By Michael Edenzon

On Friday June 7th, I attended the 2013 Project UNIFY New Jersey Youth Activation Summit. My reasons for attending stemmed from my admiration of the Special Olympics movement, as well as from my awareness of the exclusion that its athletes face every day. My lifelong involvement with people with intellectual disabilities began at age 2, the day my family brought home my brother Zach. Zach was born with Down syndrome, and now, at the age of 15 competes regularly in local and state Special Olympics competitions. I must say, however, that not only is he my brother and my motivation, but he is also my best friend. As I have grown up, Zach’s experiences of exclusion have been mine as well. Thinking back to the times as kids on the playground, Zach was an afterthought to his peers who saw him as the “different” kid. My challenge, I felt, was to create an environment for kids like my brother that encourages friendships and inclusion across a diverse spectrum of intellectual capabilities that would grow with each person that it reached. In joining the New Jersey Youth Activation Committee (NJYAC), my friend Jack and I, both students at The Hun School, were looking to gain the tools necessary to mobilize and engage our peers in a movement to build relationships between people with and without intellectual disabilities.

Our morning began with a personal story told by the President of Special Olympics New Jersey about his personal experiences with, and feelings about, exclusion. As I looked around a full room of nearly one hundred of my peers, I listened to our call to action which said, “We expect you (NJYAC), to take what you learn here today, take it back to your schools, to your friends, and communities, and make a difference.” Our direction was set, and Jack and I began our day with the task of implementing the lessons about to be taught.

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Sue Shank speaking about the different types of leadership.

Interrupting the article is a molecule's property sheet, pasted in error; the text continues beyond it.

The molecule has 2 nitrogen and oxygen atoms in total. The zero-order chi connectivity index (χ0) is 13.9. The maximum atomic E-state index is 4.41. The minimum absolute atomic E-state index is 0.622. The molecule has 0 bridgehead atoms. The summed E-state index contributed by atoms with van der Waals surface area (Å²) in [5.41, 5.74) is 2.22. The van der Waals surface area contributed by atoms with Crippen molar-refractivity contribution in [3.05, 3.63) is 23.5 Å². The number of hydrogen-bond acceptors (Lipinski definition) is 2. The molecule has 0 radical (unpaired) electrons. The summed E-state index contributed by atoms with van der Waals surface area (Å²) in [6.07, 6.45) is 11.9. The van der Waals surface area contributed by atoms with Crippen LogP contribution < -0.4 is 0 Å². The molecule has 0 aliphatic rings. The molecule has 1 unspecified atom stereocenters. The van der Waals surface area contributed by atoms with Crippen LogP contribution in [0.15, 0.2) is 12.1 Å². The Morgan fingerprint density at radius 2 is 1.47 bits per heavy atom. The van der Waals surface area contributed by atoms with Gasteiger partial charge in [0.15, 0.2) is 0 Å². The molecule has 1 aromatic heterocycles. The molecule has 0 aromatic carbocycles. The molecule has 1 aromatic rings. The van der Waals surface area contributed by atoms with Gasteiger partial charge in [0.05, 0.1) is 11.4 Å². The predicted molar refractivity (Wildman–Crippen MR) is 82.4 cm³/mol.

Sue Schank, a facilitation manager and content specialist of Disney’s Youth Education Series Program, spoke first about the different types of leaders and their characteristics. After seeing famous examples of each, such as Eunice Kennedy Shriver and Walt Disney, we broke up into groups and answered a series of questions to help us identify what type of leader we want to be. Jack and I both found ourselves somewhere in between a visionary and collaborative leader. We wanted to lead from the front, yet still lead by example. I, more so than Jack, was a little surprised at the results. I was almost certain that I did not have any characteristics of a collaborative leader, but surprised as I was, I couldn’t help but be excited to be learning about myself and how to best work with others.

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Youth discussing what are the qualities of a great leader.

Our next speakers were Clement Coulston and Danielle Liebl members of the Project UNIFY National Youth Activation Committee. Clement and Danielle spoke about co-leadership and how to value the ideas and opinions of a group or partner. What I found most compelling about Danielle was her ability to speak to, and lead her peers amidst the challenges she faced growing up with an intellectual disability. For the first time, I saw individuals like my brother and Danielle as not just beneficiaries of the YAC’s efforts, but co-contributors to the global movement of Generation Unified. Clement and Danielle’s segment finished off with a video of Tim Shriver, Chairman and CEO of Special Olympics speaking at a rally in New Jersey. He encouraged the youth in the audience that they are not the leaders of tomorrow, but the leaders of today. At that point, Jack and I realized, we are a part of a national and worldwide effort to change the culture around those with intellectual disabilities, and that it was our responsibility as children and adolescents to change the world now, so we can live in it tomorrow. During lunch, we heard the stories of Miriam Darwiche and Maria Fisher who both spoke about their experiences with exclusion and the positive impact each of us could have by simply being a true friend to those who need one.